After Attain denied any liability to pay the underlying judgment, Allen moved for and was granted summary judgment on a finding that the Attain policy provided coverage to Bryers. The Court also ordered that Attain indemnify Bryers for the entirety of the underlying judgment pursuant to Columbia Casualty v. HIAR as a result of Attain’s refusal to defend Bryers. Attain appealed both the finding of coverage and the order requiring indemnification for the entire $16,000,000.
 
Western District’s Opinion 
The Western District quickly dispatched Attain’s claims that no coverage was provided by the policy. In doing so the Court reiterated Missouri law that a carrier is bound by the trial court’s findings on the merits of an underlying action when the carrier had the opportunity but refused to defend such action. Thus Attain was bound by the factual findings contained in the underlying judgment which established coverage.
 
However, the Western District reversed and vacated the circuit court’s order requiring Attain to indemnify Bryers for the entirety of the underlying judgment. In doing so the Court noted the differences between an equitable garnishment, in which breaches of duties of the insurance policy can be adjudicated, and the traditional (legal) garnishment which Allen had chosen to pursue. Notably the Western District detailed that a traditional garnishment is designed to enforce rights and obligations triggered by the underlying judgment on property in the hands of a third party, the carrier. As an ancillary in rem proceeding, claims alleging breaches of extra contractual duties are beyond the garnishment court’s jurisdiction. As such, Allen’s recovery in the traditional garnishment was limited to the Attain’s $1,000,000 policy limit.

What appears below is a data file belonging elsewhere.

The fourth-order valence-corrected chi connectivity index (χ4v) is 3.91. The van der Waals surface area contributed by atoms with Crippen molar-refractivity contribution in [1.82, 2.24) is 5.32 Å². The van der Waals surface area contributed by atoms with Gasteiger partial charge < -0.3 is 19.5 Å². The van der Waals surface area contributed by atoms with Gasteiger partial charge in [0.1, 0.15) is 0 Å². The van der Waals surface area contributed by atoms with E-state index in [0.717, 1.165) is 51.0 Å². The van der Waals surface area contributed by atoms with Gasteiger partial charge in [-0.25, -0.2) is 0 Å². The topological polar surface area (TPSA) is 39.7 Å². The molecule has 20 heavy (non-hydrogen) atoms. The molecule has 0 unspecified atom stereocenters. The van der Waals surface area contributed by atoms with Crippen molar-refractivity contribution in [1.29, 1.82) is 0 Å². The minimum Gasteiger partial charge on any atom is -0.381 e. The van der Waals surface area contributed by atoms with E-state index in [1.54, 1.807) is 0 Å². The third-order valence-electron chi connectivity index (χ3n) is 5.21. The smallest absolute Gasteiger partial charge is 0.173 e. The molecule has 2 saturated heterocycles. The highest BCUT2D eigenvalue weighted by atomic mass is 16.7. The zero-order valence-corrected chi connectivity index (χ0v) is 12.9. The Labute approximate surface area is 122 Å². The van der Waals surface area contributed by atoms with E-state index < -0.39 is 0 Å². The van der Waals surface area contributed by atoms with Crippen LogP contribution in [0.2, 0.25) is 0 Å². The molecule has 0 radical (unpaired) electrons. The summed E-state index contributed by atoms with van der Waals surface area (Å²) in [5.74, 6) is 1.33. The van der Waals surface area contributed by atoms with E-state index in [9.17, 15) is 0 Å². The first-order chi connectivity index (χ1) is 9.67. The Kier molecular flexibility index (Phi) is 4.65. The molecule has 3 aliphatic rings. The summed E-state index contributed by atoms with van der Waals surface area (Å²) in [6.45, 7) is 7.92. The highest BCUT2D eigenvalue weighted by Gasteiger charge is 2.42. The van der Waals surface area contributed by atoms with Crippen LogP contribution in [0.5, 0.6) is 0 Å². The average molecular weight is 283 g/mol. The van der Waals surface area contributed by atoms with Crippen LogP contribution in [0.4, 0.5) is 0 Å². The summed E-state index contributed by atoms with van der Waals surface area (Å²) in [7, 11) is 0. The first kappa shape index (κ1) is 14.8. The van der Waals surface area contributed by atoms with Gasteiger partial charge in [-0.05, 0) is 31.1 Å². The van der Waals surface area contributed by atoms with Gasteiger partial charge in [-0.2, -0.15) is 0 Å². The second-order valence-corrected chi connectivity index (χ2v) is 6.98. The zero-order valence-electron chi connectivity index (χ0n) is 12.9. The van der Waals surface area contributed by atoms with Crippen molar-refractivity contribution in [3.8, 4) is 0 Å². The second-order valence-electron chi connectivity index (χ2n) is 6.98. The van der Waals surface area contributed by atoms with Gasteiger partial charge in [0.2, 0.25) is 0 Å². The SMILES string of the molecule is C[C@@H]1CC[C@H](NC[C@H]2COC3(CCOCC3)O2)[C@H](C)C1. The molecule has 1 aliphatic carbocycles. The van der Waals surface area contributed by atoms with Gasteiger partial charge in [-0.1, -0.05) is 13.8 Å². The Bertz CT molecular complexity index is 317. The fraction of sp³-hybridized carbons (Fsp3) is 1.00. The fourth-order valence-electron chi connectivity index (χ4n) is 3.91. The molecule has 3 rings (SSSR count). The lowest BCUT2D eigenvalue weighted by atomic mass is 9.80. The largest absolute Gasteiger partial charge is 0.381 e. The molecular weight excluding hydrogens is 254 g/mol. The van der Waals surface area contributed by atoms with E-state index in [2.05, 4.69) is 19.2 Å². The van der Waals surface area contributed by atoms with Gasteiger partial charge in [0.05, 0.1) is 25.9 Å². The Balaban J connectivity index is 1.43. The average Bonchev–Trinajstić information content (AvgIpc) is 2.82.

The Court’s ruling seems to provide clear guidance to practitioners seeking to collect a judgment in excess of the limits of the insurance policy from a carrier. While Allen’s recovery in the traditional garnishment was limited to the policy limit of the Attain policy, in footnote 13 the Court went on to state, “Our ruling today is not to suggest that Allen is without any remedy to pursue independent claims of relief against Insurer/Garnishee (that Allen acquired via assignment from Bryers). In fact, in our ruling today, we have identified the nature of cumulative relief available to a judgment creditor in the position of Allen.”  Thus Allen’s extra-contractual claims are still viable in an independent action as the Western District limited its decision to defining the relief available in a traditional garnishment.
 
While carriers may argue that recovery on an equitable garnishment claim alone is restricted to the limits of the insurance policy per Linder v. Hawkeye-Sec. Ins. Co., the judgment creditor with an assignment from the insured should be able to assert claims for bad faith or any other extra-contractual claims against the carrier as a separate count. Thus, in one action, a claimant can recover the proceeds of the insurance policy as well as Columbia Casualty or bad faith damages sufficient to satisfy any excess judgment. 
 
Kirk Presley enjoys helping individuals and other lawyers with bad faith cases.

If you'd like to speak to him about a bad faith case, email or call him at (816) 931-4611.

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Kirk's practice focuses on significant plaintiff’s personal injury and wrongful death claims in the areas of products and premises liability, general aviation, and insurance bad faith litigation.